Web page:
Andrea Adelson: I am grateful that we are finally hearing the true voices of student-athletes, voices that have been silenced by schools and conferences with heavy restrictions on when they can talk, how they can talk and what they should talk about. Media access has become more and more limited with each passing year, all while restrictions on social media use have grown, robbing players of the ability to truly speak up for themselves. Schools may view it as protecting them, but really they were just protecting themselves.
This spring awakening has finally shown players they have voices that are meaningful, that have power, that can create change. Florida State defensive tackle Marvin Wilson, who used social media to create change in his own locker room, told me he never really thought anyone cared what he had to say. That was until his tweet went viral on social media, allowing him to implement a long list of ideas he created his freshman year not only to his team, but also to the community around him. These demands put forth by the Pac-12 players are not just a knee-jerk reaction to the current situation. They are well-thought-out, well-researched, well-intentioned and impressive in their scope. There is power in their words, in their courage and conviction. Silence is complicity, and that can no longer be an option. The Pac-12 should sit up and listen. It’s about time we all did.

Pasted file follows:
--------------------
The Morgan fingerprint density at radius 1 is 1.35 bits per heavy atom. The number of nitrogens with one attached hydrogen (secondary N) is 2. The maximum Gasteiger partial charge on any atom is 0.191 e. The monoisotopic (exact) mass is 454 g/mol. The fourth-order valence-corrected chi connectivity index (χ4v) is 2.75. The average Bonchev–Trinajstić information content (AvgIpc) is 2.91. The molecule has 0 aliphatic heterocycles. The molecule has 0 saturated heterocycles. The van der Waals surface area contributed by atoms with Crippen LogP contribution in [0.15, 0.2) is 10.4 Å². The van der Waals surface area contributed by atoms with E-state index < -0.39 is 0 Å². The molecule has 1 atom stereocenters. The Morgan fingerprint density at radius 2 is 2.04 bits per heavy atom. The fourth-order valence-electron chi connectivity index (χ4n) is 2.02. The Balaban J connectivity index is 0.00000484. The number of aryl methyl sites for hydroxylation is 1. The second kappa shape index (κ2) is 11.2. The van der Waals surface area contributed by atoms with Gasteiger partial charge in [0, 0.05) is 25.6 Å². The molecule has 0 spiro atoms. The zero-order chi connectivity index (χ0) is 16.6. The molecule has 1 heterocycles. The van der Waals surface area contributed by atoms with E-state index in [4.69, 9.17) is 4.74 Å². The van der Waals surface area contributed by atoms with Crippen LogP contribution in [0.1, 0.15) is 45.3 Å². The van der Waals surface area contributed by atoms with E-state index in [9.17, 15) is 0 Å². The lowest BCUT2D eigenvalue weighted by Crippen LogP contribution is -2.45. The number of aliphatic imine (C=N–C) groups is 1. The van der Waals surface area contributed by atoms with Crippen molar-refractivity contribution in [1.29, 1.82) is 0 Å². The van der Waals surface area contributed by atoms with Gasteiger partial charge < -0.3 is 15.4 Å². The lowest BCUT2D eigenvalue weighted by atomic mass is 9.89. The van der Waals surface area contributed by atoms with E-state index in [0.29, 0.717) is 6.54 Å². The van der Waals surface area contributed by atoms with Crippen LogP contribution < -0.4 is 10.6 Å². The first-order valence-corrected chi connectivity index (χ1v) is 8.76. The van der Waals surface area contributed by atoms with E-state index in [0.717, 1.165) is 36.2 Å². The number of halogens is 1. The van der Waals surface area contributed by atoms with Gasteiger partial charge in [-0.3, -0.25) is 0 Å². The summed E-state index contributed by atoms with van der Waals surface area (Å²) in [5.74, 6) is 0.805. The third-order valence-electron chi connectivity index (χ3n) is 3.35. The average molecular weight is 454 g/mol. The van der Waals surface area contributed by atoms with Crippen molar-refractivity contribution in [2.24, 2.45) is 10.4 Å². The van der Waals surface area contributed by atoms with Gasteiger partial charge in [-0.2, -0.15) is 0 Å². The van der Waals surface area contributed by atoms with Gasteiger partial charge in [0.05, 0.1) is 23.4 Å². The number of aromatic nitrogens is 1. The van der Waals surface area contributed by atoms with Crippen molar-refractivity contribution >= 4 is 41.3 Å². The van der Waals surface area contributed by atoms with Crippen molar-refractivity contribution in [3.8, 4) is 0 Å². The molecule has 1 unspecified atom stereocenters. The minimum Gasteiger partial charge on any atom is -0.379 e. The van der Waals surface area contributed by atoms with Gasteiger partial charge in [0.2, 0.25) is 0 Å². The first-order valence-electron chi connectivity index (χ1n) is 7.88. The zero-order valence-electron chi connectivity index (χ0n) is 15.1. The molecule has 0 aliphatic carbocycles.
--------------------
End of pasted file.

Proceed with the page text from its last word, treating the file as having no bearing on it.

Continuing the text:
Kyle Bonagura: The idea that a full academic scholarship and the assorted add-ons that come with playing major Division I football qualifies as fair market value in 2020 is patently absurd. Not with the money these teams generate; not when coaches are often the most highly paid state employees. If Pac-12 commissioner Larry Scott, whose tenure is widely mocked, deserves more than $5 million annually, there is no way to justify that the star athletes — the ones who people actually pay to watch — should be compensated peanuts in comparison. But Scott negotiated his ridiculous salary, so good for him. He used the leverage at his disposal to improve his own personal situation. Players haven’t been able to use leverage in the same way for myriad reasons — age, the short window they have in college, etc. — but the Pac-12 players have shown, as a collective, they now understand the type of unified effort it will take to generate change. It’s too early to say with any degree of certainty how this will play out, but just about everything outlined in their letter is long overdue.